After calls for more regulation across the property industry the Regulation of Property Agents Working Group has put forward suggestions for a new single, mandatory and legally enforceable overarching regulatory framework (RoPA). Some of you might recall, however, that it wasn’t too long ago that The Property Ombudsman updated its own TPO Code of Practice. We went through both documents with a fine-toothed comb (and a red pen!) to work out how they compare.


When it comes to dealing with consumers

 Although broadly similar to TPO’s Code of Practice in its approach, the RoPA-proposed overarching framework digs deeper into the detail when it comes to how agents should interact with consumers. In particular, RoPA places a much greater emphasis on agents acting with ‘due skill, care and diligence’ than TPO.

 As part of that, RoPA stipulates that agents must:

  • Be open with the Regulator about matters that might affect their trust in the profession.
  • Notify authorities regarding any suspicions of money laundering or human trafficking that they come across.
  • Document any and all conflicts of interest they might experience.
  • Provide full disclosure as to any information they hold which might threaten a resident’s safety.

 While TPO’s Code of Practice was also designed to stamp out bad practice, it does not currently address any of the above, which means it doesn’t contain the levels of self-reporting that RoPA calls for or feature the same commitment to promoting a culture of openness and transparency within a business.


When it comes to managing businesses and staff

 Again, while TPO’s Code of Practice contains some strong specifications when it comes to managing business responsibly and effectively, RoPA goes further with its recommendations, promoting a more regulated, regimented approach than its predecessor:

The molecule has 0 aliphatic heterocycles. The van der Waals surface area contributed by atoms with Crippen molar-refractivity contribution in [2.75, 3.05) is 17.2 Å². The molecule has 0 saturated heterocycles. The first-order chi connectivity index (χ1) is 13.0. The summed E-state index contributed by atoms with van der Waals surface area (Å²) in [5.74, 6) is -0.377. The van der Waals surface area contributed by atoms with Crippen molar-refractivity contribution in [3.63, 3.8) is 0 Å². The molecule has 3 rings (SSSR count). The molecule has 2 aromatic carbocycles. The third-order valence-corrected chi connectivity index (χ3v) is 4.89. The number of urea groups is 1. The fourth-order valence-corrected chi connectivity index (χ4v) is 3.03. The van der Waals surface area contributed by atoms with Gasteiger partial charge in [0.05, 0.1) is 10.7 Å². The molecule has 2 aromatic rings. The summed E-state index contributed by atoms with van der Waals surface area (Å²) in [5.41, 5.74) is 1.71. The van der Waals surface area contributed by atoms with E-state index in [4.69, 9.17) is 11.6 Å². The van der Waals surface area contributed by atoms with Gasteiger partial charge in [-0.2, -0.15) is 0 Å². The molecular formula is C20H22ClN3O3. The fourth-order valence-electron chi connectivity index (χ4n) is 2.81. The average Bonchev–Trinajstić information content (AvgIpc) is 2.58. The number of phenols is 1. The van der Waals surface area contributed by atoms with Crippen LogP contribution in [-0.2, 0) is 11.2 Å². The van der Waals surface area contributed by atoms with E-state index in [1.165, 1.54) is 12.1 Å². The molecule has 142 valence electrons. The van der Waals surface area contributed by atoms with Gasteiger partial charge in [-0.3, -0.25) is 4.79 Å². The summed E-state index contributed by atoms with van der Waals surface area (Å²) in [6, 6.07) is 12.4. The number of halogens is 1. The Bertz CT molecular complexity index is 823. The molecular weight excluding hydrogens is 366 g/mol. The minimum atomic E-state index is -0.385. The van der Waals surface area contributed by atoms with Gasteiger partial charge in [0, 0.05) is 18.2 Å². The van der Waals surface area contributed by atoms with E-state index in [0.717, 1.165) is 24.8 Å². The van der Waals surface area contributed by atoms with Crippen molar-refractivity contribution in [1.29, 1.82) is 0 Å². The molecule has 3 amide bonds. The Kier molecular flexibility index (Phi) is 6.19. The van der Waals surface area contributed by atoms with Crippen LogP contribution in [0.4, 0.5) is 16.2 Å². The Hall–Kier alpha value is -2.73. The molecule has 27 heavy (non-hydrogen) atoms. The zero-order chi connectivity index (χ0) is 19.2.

• RoPA recommends that letting agents must be qualified to handle responsibilities. It suggests all staff delivering ‘reserved activities’ employed within the residential agency business should hold a qualification at Level 3 or above, with company directors and managing agents expected to hold a Level 4.
  • It calls for agencies to implement appropriate arrangements to protect consumers’ money, going into significantly more detail than TPO on this area.
  • It offers a more detailed look at implementing more effective complaints procedures.
  • RoPA sets out a specific obligation for agencies to manage their businesses effectively; this requirement does not feature in TPO.


While RoPA can be seen to represent the logical next step forward from TPO, there are some areas where TPO’s Code of Practice is more detailed, most notably on the matter of record-keeping. For example, RoPA recommends that agents must maintain appropriate records of business activities but TPO is much more specific about which records need to be kept. TPO’s Code of Practice also has more detail on the importance of transparent and accurate agent communication. Even taking these details into account, our review concluded that when RoPA comes in, it will be stricter than TPO, which will bring about positive change in the industry. 

We look forward to seeing the detailed draft sector specific codes when they are published later in the year.

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Joe Parish

Joe Parish

Joe loves to read on property management. He has also recently adopted a Peaky-Blinder-esque fashion sense and a positive attitude to adjectival hyphenated phrases.

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Joe Parish
By Joe Parish